Technology

This Robot is Going to 3D-Print a Steel Bridge

June 16, 2015 | by Aamna Mohdin

Photo credit: Artistic render of robotic arms 3D printing a bridge. MX3D

From lifesaving implants to cutting edge fashion, 3D printing is the gift that keeps on giving. What will this additive technology do next? Well, 3D print a steel bridge in mid-air, of course.

MX3D, a research and development startup company, will use robots to 3D print a pedestrian bridge across one of Amsterdam’s canals. The versatile six-axis robotic arms will ‘draw’ steel structures in 3D, starting from one side of the canal and building across until it reaches the other end. The robot will also print its own support, which allows it to work autonomously. The location of the bridge will be announced soon and construction is set to commence in 2017.

“This bridge will show how 3D printing finally enters the world of large-scale, functional objects and sustainable materials while allowing unprecedented freedom of form,” designer Joris Laarman said on the project Web page. “The symbolism of the bridge is a beautiful metaphor to connect the technology of the future with the old city, in a way that brings out the best of both worlds.”

Animation of robotic arms 3D printing a bridge. MX3D

The team has been able to overcome the shape and size restrictions of conventional 3D printing. MX3D engineers spent a lot time perfecting the robotic printer, which they say first started off as “worm-like blobs.” A few things did go wrong along the way, “a welding machine exploded, nozzles got stuck and the robot got destroyed.” Eventually—after “endless testing”—MX3D engineers were able draw complex sculptures in mid-air and then speed up the process.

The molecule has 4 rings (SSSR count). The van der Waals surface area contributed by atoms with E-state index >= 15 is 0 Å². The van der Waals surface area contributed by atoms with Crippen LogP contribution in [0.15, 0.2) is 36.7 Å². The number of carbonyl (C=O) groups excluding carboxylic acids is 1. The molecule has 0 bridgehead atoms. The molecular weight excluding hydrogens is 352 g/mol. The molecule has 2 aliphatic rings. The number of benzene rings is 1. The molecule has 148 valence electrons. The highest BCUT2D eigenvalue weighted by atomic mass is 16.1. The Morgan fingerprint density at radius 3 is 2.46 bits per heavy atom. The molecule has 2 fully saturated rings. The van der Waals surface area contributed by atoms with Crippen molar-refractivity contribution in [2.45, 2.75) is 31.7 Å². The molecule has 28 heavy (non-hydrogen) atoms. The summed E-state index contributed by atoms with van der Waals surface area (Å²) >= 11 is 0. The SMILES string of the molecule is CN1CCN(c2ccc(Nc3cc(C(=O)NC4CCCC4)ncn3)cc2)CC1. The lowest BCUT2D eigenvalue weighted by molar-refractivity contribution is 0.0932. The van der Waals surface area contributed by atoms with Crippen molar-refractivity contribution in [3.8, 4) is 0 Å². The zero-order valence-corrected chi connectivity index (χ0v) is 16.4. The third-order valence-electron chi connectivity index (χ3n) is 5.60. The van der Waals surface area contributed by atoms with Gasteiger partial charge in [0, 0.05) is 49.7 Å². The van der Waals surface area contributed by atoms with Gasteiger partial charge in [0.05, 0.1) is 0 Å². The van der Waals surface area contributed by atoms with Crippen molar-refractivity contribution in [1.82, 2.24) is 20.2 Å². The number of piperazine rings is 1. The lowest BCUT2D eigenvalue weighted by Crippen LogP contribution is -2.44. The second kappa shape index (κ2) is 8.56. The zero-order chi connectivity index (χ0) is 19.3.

"What distinguishes our technology from traditional 3D printing methods is that we work according to the 'printing outside the box' principle," said Tim Geurtjens, chief technology officer at MX3D. "By printing with six-axis industrial robots, we are no longer limited to a square box in which everything happens. Printing a functional, life-size bridge is of course the ideal way to showcase the endless possibilities of this technique.”

MX3D will work with the construction firm Heijmans and software company Autodesk. 

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